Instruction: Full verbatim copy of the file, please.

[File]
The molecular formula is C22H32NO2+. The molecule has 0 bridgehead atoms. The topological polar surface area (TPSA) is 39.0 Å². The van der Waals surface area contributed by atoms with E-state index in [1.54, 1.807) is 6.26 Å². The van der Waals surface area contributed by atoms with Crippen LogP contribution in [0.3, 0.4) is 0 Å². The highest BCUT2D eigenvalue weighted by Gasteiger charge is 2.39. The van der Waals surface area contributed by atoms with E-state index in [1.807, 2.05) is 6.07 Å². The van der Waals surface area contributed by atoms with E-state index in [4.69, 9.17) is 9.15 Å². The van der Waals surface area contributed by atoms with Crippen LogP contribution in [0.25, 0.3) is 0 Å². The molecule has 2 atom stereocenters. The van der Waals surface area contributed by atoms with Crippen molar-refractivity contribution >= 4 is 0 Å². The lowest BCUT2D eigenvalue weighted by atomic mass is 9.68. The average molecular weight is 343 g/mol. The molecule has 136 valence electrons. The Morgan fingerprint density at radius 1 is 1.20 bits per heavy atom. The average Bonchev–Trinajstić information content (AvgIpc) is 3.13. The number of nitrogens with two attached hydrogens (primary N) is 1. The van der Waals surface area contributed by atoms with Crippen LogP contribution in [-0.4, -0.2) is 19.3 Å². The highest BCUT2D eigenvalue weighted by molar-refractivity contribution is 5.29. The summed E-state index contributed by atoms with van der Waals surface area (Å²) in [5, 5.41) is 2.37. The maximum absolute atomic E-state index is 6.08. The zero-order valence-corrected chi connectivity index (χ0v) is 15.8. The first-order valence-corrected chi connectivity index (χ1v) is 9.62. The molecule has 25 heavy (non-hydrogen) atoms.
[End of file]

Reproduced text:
The molecular formula is C22H32NO2+. The molecule has 0 bridgehead atoms. The topological polar surface area (TPSA) is 39.0 Å². The van der Waals surface area contributed by atoms with E-state index in [1.54, 1.807) is 6.26 Å². The van der Waals surface area contributed by atoms with Crippen LogP contribution in [0.3, 0.4) is 0 Å². The highest BCUT2D eigenvalue weighted by Gasteiger charge is 2.39. The van der Waals surface area contributed by atoms with E-state index in [1.807, 2.05) is 6.07 Å². The van der Waals surface area contributed by atoms with E-state index in [4.69, 9.17) is 9.15 Å². The van der Waals surface area contributed by atoms with Crippen LogP contribution in [0.25, 0.3) is 0 Å². The molecule has 2 atom stereocenters. The van der Waals surface area contributed by atoms with Crippen molar-refractivity contribution >= 4 is 0 Å². The lowest BCUT2D eigenvalue weighted by atomic mass is 9.68. The average molecular weight is 343 g/mol. The molecule has 136 valence electrons. The Morgan fingerprint density at radius 1 is 1.20 bits per heavy atom. The average Bonchev–Trinajstić information content (AvgIpc) is 3.13. The number of nitrogens with two attached hydrogens (primary N) is 1. The van der Waals surface area contributed by atoms with Crippen LogP contribution in [-0.4, -0.2) is 19.3 Å². The highest BCUT2D eigenvalue weighted by molar-refractivity contribution is 5.29. The summed E-state index contributed by atoms with van der Waals surface area (Å²) in [5, 5.41) is 2.37. The maximum absolute atomic E-state index is 6.08. The zero-order valence-corrected chi connectivity index (χ0v) is 15.8. The first-order valence-corrected chi connectivity index (χ1v) is 9.62. The molecule has 25 heavy (non-hydrogen) atoms.